Low-dose strontium-90 irradiation is effective in preventing the recurrence of pterygia: a ten-year study.

PLoS ONE. 2012;7(8):e43500 DOI 10.1371/journal.pone.0043500

 

Journal Homepage

Journal Title: PLoS ONE

ISSN: 1932-6203 (Online)

Publisher: Public Library of Science (PLoS)

LCC Subject Category: Medicine | Science

Country of publisher: United States

Language of fulltext: English

Full-text formats available: PDF, HTML, XML

 

AUTHORS

Xue-jiao Qin
Hong-mei Chen
Liang Guo
Yong-yuan Guo

EDITORIAL INFORMATION

Peer review

Editorial Board

Instructions for authors

Time From Submission to Publication: 24 weeks

 

Abstract | Full Text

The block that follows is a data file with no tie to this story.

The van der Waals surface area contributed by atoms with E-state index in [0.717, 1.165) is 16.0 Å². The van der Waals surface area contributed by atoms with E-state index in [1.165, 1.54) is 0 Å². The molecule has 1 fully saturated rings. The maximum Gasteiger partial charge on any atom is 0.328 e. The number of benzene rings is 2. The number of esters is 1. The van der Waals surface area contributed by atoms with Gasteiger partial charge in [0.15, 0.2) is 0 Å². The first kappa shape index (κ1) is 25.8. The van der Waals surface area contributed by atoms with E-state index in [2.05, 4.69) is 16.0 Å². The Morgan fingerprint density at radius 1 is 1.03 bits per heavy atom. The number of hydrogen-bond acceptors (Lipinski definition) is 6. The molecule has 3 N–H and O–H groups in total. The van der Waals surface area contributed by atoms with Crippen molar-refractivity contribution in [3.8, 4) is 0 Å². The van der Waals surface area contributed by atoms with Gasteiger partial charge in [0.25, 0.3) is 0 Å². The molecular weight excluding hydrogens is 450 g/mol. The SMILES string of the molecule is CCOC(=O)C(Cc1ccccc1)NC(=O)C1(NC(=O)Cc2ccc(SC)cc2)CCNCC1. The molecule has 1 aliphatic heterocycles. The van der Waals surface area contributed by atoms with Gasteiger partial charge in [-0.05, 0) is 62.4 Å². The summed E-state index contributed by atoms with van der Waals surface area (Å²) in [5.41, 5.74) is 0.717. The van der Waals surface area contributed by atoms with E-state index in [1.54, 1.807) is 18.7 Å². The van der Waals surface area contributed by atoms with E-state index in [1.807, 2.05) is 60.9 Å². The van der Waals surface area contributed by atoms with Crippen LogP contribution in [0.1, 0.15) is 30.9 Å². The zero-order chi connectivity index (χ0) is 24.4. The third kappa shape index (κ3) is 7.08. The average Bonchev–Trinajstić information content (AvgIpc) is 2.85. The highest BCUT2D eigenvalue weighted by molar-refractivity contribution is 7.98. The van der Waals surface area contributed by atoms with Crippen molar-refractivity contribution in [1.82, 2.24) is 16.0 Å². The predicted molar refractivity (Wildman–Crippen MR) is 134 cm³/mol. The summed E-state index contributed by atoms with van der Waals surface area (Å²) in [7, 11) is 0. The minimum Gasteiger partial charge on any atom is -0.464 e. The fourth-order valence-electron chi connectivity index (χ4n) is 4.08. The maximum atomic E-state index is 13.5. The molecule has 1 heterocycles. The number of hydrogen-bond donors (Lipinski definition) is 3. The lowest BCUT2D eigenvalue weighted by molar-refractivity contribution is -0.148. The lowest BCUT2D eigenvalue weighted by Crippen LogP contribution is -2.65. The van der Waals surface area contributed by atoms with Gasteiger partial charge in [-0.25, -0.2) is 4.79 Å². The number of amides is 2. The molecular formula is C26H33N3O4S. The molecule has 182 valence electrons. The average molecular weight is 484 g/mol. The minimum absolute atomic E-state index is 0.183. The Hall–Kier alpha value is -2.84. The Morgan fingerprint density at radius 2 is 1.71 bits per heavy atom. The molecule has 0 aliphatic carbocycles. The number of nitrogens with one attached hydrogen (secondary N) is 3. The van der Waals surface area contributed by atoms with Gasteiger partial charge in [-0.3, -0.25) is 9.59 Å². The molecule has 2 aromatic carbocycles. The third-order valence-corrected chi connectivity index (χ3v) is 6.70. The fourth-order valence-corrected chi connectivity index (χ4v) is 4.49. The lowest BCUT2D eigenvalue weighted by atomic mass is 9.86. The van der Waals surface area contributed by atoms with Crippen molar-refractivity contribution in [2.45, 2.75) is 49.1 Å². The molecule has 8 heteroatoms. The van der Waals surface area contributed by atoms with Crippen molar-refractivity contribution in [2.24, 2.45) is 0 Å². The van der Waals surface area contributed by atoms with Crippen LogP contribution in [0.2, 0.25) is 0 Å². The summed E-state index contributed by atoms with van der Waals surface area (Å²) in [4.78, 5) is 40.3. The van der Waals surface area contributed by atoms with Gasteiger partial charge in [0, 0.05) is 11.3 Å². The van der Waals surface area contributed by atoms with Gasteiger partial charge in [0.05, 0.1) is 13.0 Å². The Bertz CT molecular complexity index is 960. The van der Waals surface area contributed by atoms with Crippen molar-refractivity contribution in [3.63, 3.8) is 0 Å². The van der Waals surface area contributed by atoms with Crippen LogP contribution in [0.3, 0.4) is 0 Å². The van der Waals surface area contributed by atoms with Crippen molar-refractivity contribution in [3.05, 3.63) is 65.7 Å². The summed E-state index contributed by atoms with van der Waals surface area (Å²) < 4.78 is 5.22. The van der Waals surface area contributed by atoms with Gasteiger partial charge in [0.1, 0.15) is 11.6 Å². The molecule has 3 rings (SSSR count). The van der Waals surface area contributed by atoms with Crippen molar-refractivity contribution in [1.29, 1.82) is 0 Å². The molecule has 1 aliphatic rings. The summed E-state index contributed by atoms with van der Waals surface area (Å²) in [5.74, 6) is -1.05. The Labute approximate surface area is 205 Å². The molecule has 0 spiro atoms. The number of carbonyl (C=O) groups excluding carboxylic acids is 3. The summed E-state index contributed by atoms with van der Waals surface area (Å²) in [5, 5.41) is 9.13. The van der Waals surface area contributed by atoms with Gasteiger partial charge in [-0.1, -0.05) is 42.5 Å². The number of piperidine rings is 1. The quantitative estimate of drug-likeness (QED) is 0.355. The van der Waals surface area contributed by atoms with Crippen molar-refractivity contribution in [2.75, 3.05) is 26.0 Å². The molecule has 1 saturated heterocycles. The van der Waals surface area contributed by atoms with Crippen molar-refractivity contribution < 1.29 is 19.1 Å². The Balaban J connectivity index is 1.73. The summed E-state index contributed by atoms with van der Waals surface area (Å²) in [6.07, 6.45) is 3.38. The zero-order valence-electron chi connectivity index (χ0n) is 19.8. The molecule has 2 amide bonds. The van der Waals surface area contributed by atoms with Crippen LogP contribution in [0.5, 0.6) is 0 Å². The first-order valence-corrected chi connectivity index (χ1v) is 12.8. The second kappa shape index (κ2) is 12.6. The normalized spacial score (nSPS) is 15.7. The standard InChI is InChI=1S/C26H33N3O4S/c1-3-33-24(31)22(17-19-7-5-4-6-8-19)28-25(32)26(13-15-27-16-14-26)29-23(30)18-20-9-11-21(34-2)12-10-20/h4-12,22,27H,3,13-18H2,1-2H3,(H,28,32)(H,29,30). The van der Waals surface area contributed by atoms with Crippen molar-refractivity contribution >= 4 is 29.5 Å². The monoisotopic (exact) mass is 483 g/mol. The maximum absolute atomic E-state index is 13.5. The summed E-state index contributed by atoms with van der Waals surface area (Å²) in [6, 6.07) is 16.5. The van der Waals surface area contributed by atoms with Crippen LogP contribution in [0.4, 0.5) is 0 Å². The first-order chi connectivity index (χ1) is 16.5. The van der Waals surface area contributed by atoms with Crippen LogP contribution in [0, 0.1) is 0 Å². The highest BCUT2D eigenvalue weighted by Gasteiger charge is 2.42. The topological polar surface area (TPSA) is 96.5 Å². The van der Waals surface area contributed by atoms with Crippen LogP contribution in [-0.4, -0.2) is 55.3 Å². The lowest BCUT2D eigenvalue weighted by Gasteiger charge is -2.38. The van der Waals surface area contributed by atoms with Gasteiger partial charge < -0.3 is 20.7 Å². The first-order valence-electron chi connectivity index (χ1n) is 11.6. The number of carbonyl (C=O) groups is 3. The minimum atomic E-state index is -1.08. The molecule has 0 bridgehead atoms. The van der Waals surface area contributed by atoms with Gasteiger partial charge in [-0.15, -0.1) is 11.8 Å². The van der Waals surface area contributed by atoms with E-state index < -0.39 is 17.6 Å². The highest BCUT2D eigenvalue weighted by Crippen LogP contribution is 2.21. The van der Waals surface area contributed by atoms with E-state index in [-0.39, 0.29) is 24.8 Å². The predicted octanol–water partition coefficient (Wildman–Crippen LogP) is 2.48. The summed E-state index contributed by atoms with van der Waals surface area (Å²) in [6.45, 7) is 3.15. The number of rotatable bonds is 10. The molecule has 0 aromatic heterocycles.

BACKGROUND: To study the long-term effects of low-dosage strontium-90 (Sr90) irradiation on the recurrence of pterygium. METHODOLOGY/PRINCIPAL FINDINGS: One hundred twenty eyes from 104 patients with primary or recurrent pterygia were treated with surgery followed by Sr90 irradiation. In brief, starting on the sixth day after surgery, patients were treated with irradiation three times every other day at a total combined dosage of 2000 cGy to 3000 cGy. Corneal topography was used to evaluate ocular surface regularity before and after treatment. Patient follow-up was performed 2 days, 5 days, 2 weeks, 1 month, 3 months, 1 year, 5 years, and 10 years after surgery. Recurrence of pterygium was not observed in any of the patients in this study. Obvious cataract progression was observed in 6 eyes, which may be due to aging. During follow-up studies, only one eye was reported with dryness and foreign-body sensation. Significant pterygium-induced astigmatism was observed in corneal topography, which decreased after surgery. CONCLUSIONS/SIGNIFICANCE: Sr90 irradiation is effective in preventing the recurrence of primary and recurrent pterygia. We recommend delivering a total combined dosage of 2000 cGy to 3000 cGy of Sr90 irradiation administered in three batches every other day starting from the sixth day after surgery. Surgery is important in the rapid recovery of the cornea from pterygium-induced astigmatism.